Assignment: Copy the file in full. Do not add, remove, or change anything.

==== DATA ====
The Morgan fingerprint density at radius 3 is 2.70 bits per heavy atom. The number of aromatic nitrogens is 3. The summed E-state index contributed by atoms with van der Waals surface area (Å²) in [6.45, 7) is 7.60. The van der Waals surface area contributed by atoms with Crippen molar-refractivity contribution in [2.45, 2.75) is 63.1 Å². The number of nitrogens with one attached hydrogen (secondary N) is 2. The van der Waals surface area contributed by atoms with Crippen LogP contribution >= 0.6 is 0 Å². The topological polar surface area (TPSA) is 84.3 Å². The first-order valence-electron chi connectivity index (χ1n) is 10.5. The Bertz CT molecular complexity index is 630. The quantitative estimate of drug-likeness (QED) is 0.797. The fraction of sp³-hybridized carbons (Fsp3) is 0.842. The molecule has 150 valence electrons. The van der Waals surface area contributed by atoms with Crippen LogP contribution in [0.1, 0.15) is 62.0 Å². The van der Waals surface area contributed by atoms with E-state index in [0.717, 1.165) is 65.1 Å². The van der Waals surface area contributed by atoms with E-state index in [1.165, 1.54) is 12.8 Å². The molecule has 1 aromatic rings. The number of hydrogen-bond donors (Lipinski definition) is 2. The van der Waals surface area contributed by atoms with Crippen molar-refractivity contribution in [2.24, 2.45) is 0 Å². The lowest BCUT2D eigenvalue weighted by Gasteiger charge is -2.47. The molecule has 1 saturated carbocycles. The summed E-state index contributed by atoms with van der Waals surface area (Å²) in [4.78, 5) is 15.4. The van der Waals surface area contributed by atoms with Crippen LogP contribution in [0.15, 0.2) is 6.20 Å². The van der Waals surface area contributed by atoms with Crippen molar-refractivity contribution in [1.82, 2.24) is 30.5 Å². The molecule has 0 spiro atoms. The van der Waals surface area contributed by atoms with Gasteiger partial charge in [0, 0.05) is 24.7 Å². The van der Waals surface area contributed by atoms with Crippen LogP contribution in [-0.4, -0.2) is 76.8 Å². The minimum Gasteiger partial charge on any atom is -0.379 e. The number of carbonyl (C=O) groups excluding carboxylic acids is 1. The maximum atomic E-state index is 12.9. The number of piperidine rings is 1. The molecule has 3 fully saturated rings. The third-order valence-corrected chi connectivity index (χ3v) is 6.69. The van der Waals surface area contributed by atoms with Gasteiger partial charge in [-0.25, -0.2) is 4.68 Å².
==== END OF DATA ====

The Morgan fingerprint density at radius 3 is 2.70 bits per heavy atom. The number of aromatic nitrogens is 3. The summed E-state index contributed by atoms with van der Waals surface area (Å²) in [6.45, 7) is 7.60. The van der Waals surface area contributed by atoms with Crippen molar-refractivity contribution in [2.45, 2.75) is 63.1 Å². The number of nitrogens with one attached hydrogen (secondary N) is 2. The van der Waals surface area contributed by atoms with Crippen LogP contribution >= 0.6 is 0 Å². The topological polar surface area (TPSA) is 84.3 Å². The first-order valence-electron chi connectivity index (χ1n) is 10.5. The Bertz CT molecular complexity index is 630. The quantitative estimate of drug-likeness (QED) is 0.797. The fraction of sp³-hybridized carbons (Fsp3) is 0.842. The molecule has 150 valence electrons. The van der Waals surface area contributed by atoms with Crippen LogP contribution in [0.1, 0.15) is 62.0 Å². The van der Waals surface area contributed by atoms with E-state index in [0.717, 1.165) is 65.1 Å². The van der Waals surface area contributed by atoms with E-state index in [1.165, 1.54) is 12.8 Å². The molecule has 1 aromatic rings. The number of hydrogen-bond donors (Lipinski definition) is 2. The van der Waals surface area contributed by atoms with Crippen molar-refractivity contribution in [2.24, 2.45) is 0 Å². The lowest BCUT2D eigenvalue weighted by Gasteiger charge is -2.47. The molecule has 1 saturated carbocycles. The summed E-state index contributed by atoms with van der Waals surface area (Å²) in [4.78, 5) is 15.4. The van der Waals surface area contributed by atoms with Crippen LogP contribution in [0.15, 0.2) is 6.20 Å². The van der Waals surface area contributed by atoms with Crippen molar-refractivity contribution in [1.82, 2.24) is 30.5 Å². The molecule has 0 spiro atoms. The van der Waals surface area contributed by atoms with Gasteiger partial charge in [0, 0.05) is 24.7 Å². The van der Waals surface area contributed by atoms with Crippen LogP contribution in [-0.4, -0.2) is 76.8 Å². The minimum Gasteiger partial charge on any atom is -0.379 e. The number of carbonyl (C=O) groups excluding carboxylic acids is 1. The maximum atomic E-state index is 12.9. The number of piperidine rings is 1. The molecule has 3 fully saturated rings. The third-order valence-corrected chi connectivity index (χ3v) is 6.69. The van der Waals surface area contributed by atoms with Gasteiger partial charge in [-0.25, -0.2) is 4.68 Å².